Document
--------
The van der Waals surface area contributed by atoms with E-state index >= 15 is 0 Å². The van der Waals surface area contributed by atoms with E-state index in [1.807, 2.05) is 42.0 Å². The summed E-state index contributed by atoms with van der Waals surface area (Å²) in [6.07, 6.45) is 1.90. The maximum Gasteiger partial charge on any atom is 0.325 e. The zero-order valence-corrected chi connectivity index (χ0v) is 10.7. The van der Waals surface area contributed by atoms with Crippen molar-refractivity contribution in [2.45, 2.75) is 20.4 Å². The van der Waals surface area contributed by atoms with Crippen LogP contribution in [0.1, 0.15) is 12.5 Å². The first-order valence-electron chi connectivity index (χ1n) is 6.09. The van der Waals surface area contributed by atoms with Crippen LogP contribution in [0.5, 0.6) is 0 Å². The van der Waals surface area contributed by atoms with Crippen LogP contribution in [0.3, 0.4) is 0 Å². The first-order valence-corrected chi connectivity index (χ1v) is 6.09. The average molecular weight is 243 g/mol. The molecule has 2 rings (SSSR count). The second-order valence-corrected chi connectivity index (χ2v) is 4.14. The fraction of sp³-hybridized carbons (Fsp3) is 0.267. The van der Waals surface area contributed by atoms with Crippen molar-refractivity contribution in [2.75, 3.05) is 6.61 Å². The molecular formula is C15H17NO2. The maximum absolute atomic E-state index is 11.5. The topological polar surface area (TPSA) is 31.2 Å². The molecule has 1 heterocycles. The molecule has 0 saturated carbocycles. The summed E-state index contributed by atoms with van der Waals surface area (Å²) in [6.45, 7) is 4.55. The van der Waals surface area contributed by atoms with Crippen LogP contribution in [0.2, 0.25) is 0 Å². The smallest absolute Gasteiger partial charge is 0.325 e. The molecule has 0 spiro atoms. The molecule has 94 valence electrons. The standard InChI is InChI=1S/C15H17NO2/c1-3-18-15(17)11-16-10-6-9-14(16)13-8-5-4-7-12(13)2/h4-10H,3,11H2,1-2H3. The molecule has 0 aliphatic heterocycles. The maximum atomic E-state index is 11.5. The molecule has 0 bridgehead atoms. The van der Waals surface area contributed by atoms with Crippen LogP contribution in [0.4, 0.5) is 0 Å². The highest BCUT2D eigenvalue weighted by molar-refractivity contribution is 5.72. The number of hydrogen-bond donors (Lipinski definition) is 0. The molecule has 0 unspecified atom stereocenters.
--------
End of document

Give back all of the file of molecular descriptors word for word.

The van der Waals surface area contributed by atoms with E-state index >= 15 is 0 Å². The van der Waals surface area contributed by atoms with E-state index in [1.807, 2.05) is 42.0 Å². The summed E-state index contributed by atoms with van der Waals surface area (Å²) in [6.07, 6.45) is 1.90. The maximum Gasteiger partial charge on any atom is 0.325 e. The zero-order valence-corrected chi connectivity index (χ0v) is 10.7. The van der Waals surface area contributed by atoms with Crippen molar-refractivity contribution in [2.45, 2.75) is 20.4 Å². The van der Waals surface area contributed by atoms with Crippen LogP contribution in [0.1, 0.15) is 12.5 Å². The first-order valence-electron chi connectivity index (χ1n) is 6.09. The van der Waals surface area contributed by atoms with Crippen LogP contribution in [0.5, 0.6) is 0 Å². The van der Waals surface area contributed by atoms with Crippen LogP contribution in [0.3, 0.4) is 0 Å². The first-order valence-corrected chi connectivity index (χ1v) is 6.09. The average molecular weight is 243 g/mol. The molecule has 2 rings (SSSR count). The second-order valence-corrected chi connectivity index (χ2v) is 4.14. The fraction of sp³-hybridized carbons (Fsp3) is 0.267. The van der Waals surface area contributed by atoms with Crippen molar-refractivity contribution in [2.75, 3.05) is 6.61 Å². The molecular formula is C15H17NO2. The maximum absolute atomic E-state index is 11.5. The topological polar surface area (TPSA) is 31.2 Å². The molecule has 1 heterocycles. The molecule has 0 saturated carbocycles. The summed E-state index contributed by atoms with van der Waals surface area (Å²) in [6.45, 7) is 4.55. The van der Waals surface area contributed by atoms with Crippen LogP contribution in [0.2, 0.25) is 0 Å². The smallest absolute Gasteiger partial charge is 0.325 e. The molecule has 0 spiro atoms. The molecule has 94 valence electrons. The standard InChI is InChI=1S/C15H17NO2/c1-3-18-15(17)11-16-10-6-9-14(16)13-8-5-4-7-12(13)2/h4-10H,3,11H2,1-2H3. The molecule has 0 aliphatic heterocycles. The maximum atomic E-state index is 11.5. The molecule has 0 bridgehead atoms. The van der Waals surface area contributed by atoms with Crippen LogP contribution in [0.4, 0.5) is 0 Å². The highest BCUT2D eigenvalue weighted by molar-refractivity contribution is 5.72. The number of hydrogen-bond donors (Lipinski definition) is 0. The molecule has 0 unspecified atom stereocenters.